You can't assume the midpoint of those two points will be the shortest distance from that point to it. You could probably draw a situation in which you'll see this isn't the case. Also, it's not a line segment that you're dealing with but the entire line.

    If you recall the perpendicular distance formula from a point to a line, this represents the shortest distance: D = \frac{Ax_{0} + By_{0} + C}{\sqrt{A^{2} + B^{2}}}
    where (x_{0},y_{0}) is your point and Ax + By + C = 0 is the standard form of your line.

    So, you find the equation of the line by finding the slope and plugging it into the point-slope equation of a line: y - y_{0} = m(x-x_{0}) and put it in the form Ax + By + C = 0 with the help of either points B or C.

    Then plug it into your distance formula.

    Now, I didn't plot the points out or anything so there may be a more elegant way of doing this but this works just as well.
    Thanks!

    Did you get 8.88?

    And how do you graph this...?

    There's another way to find the shortest distance by:
    1. Get two perpendicular lines
    2. Find out the intersects of both
    3. Use distance formulas of intersections

    Now. I find your way is more easier to find the distance. But how do you graph it? Last test I did, I had to stick a random line on the page.

    Like:
    I = line
    _________
    I
    I_________
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  8. #8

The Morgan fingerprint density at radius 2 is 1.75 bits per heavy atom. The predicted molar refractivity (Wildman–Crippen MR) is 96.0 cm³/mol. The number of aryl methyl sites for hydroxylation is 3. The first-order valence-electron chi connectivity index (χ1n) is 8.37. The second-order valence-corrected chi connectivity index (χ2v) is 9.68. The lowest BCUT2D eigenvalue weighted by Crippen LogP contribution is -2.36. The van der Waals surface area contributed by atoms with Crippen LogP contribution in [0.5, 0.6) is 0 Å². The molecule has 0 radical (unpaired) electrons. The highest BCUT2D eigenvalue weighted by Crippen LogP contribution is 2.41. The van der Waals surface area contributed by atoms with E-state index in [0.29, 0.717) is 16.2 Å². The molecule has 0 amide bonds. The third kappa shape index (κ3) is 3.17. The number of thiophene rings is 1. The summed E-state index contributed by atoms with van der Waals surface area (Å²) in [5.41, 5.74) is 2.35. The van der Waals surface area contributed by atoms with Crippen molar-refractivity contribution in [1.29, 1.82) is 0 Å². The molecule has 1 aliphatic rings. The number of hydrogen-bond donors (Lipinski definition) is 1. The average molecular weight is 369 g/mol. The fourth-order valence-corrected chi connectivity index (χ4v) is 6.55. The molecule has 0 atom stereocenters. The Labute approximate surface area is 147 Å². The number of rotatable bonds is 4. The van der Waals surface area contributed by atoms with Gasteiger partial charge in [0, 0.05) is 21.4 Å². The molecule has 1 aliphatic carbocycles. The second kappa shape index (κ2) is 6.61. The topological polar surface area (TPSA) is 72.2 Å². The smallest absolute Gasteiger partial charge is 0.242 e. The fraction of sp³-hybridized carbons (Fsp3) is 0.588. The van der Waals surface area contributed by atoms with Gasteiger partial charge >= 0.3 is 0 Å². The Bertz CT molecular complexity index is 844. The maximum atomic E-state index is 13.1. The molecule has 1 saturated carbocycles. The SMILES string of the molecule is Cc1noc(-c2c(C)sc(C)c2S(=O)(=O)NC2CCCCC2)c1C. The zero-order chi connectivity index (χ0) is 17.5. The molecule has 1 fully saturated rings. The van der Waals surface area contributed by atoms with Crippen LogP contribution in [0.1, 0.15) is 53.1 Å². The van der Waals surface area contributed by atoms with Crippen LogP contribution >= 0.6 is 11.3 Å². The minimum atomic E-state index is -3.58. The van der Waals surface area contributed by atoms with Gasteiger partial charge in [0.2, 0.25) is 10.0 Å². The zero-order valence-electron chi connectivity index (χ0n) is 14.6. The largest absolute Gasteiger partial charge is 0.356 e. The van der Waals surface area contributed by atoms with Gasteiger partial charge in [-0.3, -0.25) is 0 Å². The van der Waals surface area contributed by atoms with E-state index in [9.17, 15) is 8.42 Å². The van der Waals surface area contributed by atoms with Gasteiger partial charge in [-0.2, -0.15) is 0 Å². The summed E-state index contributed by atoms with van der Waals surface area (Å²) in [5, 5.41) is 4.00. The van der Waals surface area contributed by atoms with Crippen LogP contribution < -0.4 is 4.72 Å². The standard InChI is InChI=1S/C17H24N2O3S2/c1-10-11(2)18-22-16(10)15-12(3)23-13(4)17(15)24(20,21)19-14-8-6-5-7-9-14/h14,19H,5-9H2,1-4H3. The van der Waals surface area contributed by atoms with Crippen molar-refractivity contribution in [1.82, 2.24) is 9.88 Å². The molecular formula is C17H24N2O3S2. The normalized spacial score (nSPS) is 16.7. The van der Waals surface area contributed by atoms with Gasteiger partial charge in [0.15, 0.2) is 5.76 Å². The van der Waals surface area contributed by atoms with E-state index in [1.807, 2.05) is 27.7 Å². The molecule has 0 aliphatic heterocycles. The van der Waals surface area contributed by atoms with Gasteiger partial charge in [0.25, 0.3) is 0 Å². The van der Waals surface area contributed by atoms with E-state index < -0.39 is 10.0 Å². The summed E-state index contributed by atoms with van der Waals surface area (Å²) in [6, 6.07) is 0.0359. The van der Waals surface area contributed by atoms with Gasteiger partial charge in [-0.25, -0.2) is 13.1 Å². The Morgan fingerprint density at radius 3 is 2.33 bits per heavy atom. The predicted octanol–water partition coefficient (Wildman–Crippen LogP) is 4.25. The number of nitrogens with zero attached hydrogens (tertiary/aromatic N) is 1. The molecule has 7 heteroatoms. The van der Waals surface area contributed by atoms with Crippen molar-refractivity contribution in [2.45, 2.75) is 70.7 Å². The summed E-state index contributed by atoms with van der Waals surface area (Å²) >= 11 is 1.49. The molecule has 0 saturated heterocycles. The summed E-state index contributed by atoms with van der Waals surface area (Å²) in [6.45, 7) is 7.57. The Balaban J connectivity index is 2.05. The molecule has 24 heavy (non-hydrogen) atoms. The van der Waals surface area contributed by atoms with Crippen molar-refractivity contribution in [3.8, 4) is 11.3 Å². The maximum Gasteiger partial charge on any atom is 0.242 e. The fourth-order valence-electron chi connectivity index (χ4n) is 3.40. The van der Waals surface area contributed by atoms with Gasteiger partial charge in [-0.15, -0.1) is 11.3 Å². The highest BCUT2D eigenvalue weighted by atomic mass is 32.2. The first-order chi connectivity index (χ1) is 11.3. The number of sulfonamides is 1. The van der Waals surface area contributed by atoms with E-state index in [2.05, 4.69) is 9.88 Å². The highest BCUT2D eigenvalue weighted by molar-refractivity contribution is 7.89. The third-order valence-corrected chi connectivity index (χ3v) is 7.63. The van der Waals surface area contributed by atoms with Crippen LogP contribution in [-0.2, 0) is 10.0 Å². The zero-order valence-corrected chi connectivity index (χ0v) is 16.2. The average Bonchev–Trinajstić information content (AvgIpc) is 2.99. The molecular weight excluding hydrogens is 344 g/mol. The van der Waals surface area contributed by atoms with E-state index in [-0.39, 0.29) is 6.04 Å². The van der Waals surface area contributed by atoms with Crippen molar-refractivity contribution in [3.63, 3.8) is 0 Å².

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    Quote Originally Posted by AlphaRock View Post
    Thanks. Nice catch.

    When I graph it, there's still no intersection.

    But algebraically i got, (-2,5) (-2,-1)... could somebody clear the fog for this question and my other question?
    (-2,-1) is the only solution. The line touches the circle... its a tangent.How did you get (-2,5)?

    For finding the distance from the point A(5,7) to the line joining B(-2,1) and C(4,-3).
    o_O's method is the easiest way to do it. And it is derived using your idea:
    There's another way to find the shortest distance by:
    1. Get two perpendicular lines
    2. Find out the intersects of both
    3. Use distance formulas of intersections
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  9. #9
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    Quote Originally Posted by Isomorphism View Post
    (-2,-1) is the only solution. The line touches the circle... its a tangent.How did you get (-2,5)?


    o_O's method is the easiest way to do it. And it is derived using your idea:
    Thanks, you're right. It's only (-2, -1).

    Good eye.
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  10. #10
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    Hi im new. But i thought i better point out that you are makeing a mistake, because that graph is correct the line and the circle dont cross so there is no intersept.
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  11. #11
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    Quote Originally Posted by AlphaRock View Post
    Can anybody explain to me what to do?

    x-2y=0 and (x+1)^2 + (y+3)^2 =5

    My attempt:

    sqrt5 = 2.24

    find y:
    x-2y=0
    y=x/-2

    substitute:
    (x+1)^2 + (x/-2 + 3)^2 = 5
    ....to 1.25x^2-1x+5=0
    ... imaginary.

    Eek. Smart people help?
    I guess my reply at: http://www.mathhelpforum.com/math-he...ne-circle.html

    is out in the cold
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  12. #12
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    Quote Originally Posted by N.A.G View Post
    Hi im new. But i thought i better point out that you are makeing a mistake, because that graph is correct the line and the circle dont cross so there is no intersept.
    Sorry but you're the one making the mistake. The line and circle do intersect, at the point (-2, -1).

    As TheEmptySet has already stated, the graphs are not correct. In particular, the line cannot be correct - it's gradient is negative and the line x = 2y has a positive gradient.